• Context Approximately 10% of women with invasive epithelial ovarian cancer (EOC) carry deleterious germline mutations in BRCA1 or BRCA2. A recent article suggested that BRCA2-related EOC was associated with an improved prognosis, but the effect of BRCA1 remains unclear. Objective To characterize the survival of BRCA carriers with EOC compared with noncarriers and to determine whether BRCA1 and BRCA2 carriers show similar survival patterns. Design, Setting, and Participants A pooled analysis of 26 observational studies on the survival of women with ovarian cancer, which included data from 1213 EOC cases with pathogenic germline mutations in BRCA1 (n=909) or BRCA2 (n=304) and from 2666 noncarriers recruited and followed up at variable times between 1987 and 2010 (the median year of diagnosis was 1998). Main Outcome Measure Five-year overall mortality. Results The 5-year overall survival was 36% (95% CI, 34%-38%) for noncarriers, 44% (95% CI, 40%-48%) for BRCA1 carriers, and 52% (95% CI, 46%-58%) for BRCA2 carriers. After adjusting for study and year of diagnosis, BRCA1 and BRCA2 mutation carriers showed a more favorable survival than noncarriers (for BRCA1: hazard ratio [HR], 0.78; 95% CI, 0.68-0.89; P<.001; and for BRCA2: HR, 0.61; 95% CI, 0.50-0.76; P<.001). These survival differences remained after additional adjustment for stage, grade, histology, and age at diagnosis (for BRCA1: HR, 0.73; 95% CI, 0.64-0.84; P<.001; and for BRCA2: HR, 0.49; 95% CI, 0.39-0.61; P<.001). The BRCA1 HR estimate was significantly different from the HR estimated in the adjusted model (P for heterogeneity=.003). Conclusion Among patients with invasive EOC, having a germline mutation in BRCA1 or BRCA2 was associated with improved 5-year overall survival. BRCA2 carriers had the best prognosis. JAMA. 2012;307(4):382-390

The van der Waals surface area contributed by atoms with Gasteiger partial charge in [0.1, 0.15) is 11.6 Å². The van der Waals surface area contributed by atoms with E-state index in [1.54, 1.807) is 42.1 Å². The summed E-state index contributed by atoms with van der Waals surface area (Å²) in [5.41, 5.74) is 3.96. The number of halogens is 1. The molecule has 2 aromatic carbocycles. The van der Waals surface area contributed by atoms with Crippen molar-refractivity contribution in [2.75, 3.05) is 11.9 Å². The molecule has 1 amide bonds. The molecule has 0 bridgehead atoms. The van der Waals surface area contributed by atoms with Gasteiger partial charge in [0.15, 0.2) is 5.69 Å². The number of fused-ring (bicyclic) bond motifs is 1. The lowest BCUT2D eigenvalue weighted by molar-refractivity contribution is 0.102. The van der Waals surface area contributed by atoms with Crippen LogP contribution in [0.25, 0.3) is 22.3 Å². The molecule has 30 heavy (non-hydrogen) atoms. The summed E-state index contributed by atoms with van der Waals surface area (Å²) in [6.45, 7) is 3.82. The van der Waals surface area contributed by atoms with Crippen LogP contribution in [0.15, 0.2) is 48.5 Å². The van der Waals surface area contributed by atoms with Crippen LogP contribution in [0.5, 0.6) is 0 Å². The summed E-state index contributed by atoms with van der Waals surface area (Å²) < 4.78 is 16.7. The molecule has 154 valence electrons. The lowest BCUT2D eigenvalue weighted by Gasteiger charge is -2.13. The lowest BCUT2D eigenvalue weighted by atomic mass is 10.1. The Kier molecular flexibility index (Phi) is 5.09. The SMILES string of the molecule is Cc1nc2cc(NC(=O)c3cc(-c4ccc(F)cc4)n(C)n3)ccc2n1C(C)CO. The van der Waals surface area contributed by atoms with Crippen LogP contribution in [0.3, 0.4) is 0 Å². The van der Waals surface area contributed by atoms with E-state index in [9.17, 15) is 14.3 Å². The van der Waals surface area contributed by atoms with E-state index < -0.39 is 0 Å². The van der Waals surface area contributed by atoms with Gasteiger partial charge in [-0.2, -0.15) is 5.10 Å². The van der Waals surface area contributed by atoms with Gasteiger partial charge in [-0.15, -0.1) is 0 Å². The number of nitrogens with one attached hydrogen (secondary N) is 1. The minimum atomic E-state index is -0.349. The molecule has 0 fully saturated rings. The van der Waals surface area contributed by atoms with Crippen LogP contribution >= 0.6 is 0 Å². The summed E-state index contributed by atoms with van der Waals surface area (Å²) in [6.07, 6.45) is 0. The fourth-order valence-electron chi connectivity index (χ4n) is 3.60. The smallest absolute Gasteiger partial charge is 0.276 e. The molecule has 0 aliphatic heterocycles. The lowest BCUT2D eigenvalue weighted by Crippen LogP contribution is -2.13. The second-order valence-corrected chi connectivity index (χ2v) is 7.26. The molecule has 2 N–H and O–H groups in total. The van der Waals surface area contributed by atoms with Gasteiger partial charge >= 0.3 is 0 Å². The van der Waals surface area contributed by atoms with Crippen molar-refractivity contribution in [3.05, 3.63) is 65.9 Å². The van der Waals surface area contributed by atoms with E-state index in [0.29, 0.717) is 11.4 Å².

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  • Thrift, Aaron P, et al. (författare)
  • Obesity and risk of esophageal adenocarcinoma and Barrett's esophagus : a Mendelian randomization study.
  • 2014
  • Ingår i: Journal of the National Cancer Institute. - 0027-8874 .- 1460-2105. ; 106:11
  • Tidskriftsartikel (refereegranskat)abstract
    • BACKGROUND: Data from observational studies suggest that body mass index (BMI) is causally related to esophageal adenocarcinoma (EAC) and its precursor, Barrett's esophagus (BE). However, the relationships may be affected by bias and confounding.METHODS: We used data from the Barrett's and Esophageal Adenocarcinoma Genetic Susceptibility Study: 999 patients with EAC, 2061 patients with BE, and 2169 population controls. We applied the two-stage control function instrumental variable method of the Mendelian randomization approach to estimate the unbiased, unconfounded effect of BMI on risk of EAC and BE. This was performed using a genetic risk score, derived from 29 genetic variants shown to be associated with BMI, as an instrument for lifetime BMI. A higher score indicates propensity to obesity. All tests were two-sided.RESULTS: The genetic risk score was not associated with potential confounders, including gastroesophageal reflux symptoms and smoking. In the instrumental variable analyses (IV), EAC risk increased by 16% (IV-odds ratio [OR] = 1.16, 95% confidence interval [CI] = 1.01 to 1.33) and BE risk increased by 12% (IV-OR = 1.12, 95% CI = 1.00 to 1.25) per 1kg/m(2) increase in BMI. BMI was statistically significantly associated with EAC and BE in conventional epidemiologic analyses.CONCLUSIONS: People with a high genetic propensity to obesity have higher risks of esophageal metaplasia and neoplasia than people with low genetic propensity. These analyses provide the strongest evidence to date that obesity is independently associated with BE and EAC, and is not due to confounding or bias inherent in conventional epidemiologic analyses.